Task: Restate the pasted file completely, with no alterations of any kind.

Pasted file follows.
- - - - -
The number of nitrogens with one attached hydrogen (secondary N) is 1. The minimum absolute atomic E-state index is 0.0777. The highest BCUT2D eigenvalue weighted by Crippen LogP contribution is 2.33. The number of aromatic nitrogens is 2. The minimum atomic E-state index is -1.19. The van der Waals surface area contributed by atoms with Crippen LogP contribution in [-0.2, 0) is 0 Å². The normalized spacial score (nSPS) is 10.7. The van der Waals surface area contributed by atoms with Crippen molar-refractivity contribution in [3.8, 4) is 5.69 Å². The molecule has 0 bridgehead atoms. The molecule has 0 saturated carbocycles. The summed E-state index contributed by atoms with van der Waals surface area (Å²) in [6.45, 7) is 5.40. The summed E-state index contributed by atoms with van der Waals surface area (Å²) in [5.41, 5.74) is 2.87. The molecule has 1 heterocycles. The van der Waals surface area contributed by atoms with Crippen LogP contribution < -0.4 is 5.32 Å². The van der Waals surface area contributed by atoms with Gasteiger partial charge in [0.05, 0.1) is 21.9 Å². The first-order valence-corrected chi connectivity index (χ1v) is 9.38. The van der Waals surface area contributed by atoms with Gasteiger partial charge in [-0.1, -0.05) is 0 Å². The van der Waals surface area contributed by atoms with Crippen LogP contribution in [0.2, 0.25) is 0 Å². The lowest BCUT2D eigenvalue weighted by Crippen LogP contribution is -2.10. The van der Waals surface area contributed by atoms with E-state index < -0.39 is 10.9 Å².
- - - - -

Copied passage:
The number of nitrogens with one attached hydrogen (secondary N) is 1. The minimum absolute atomic E-state index is 0.0777. The highest BCUT2D eigenvalue weighted by Crippen LogP contribution is 2.33. The number of aromatic nitrogens is 2. The minimum atomic E-state index is -1.19. The van der Waals surface area contributed by atoms with Crippen LogP contribution in [-0.2, 0) is 0 Å². The normalized spacial score (nSPS) is 10.7. The van der Waals surface area contributed by atoms with Crippen molar-refractivity contribution in [3.8, 4) is 5.69 Å². The molecule has 0 bridgehead atoms. The molecule has 0 saturated carbocycles. The summed E-state index contributed by atoms with van der Waals surface area (Å²) in [6.45, 7) is 5.40. The summed E-state index contributed by atoms with van der Waals surface area (Å²) in [5.41, 5.74) is 2.87. The molecule has 1 heterocycles. The van der Waals surface area contributed by atoms with Crippen LogP contribution < -0.4 is 5.32 Å². The van der Waals surface area contributed by atoms with Gasteiger partial charge in [0.05, 0.1) is 21.9 Å². The first-order valence-corrected chi connectivity index (χ1v) is 9.38. The van der Waals surface area contributed by atoms with Gasteiger partial charge in [-0.1, -0.05) is 0 Å². The van der Waals surface area contributed by atoms with Crippen LogP contribution in [0.2, 0.25) is 0 Å². The lowest BCUT2D eigenvalue weighted by Crippen LogP contribution is -2.10. The van der Waals surface area contributed by atoms with E-state index < -0.39 is 10.9 Å².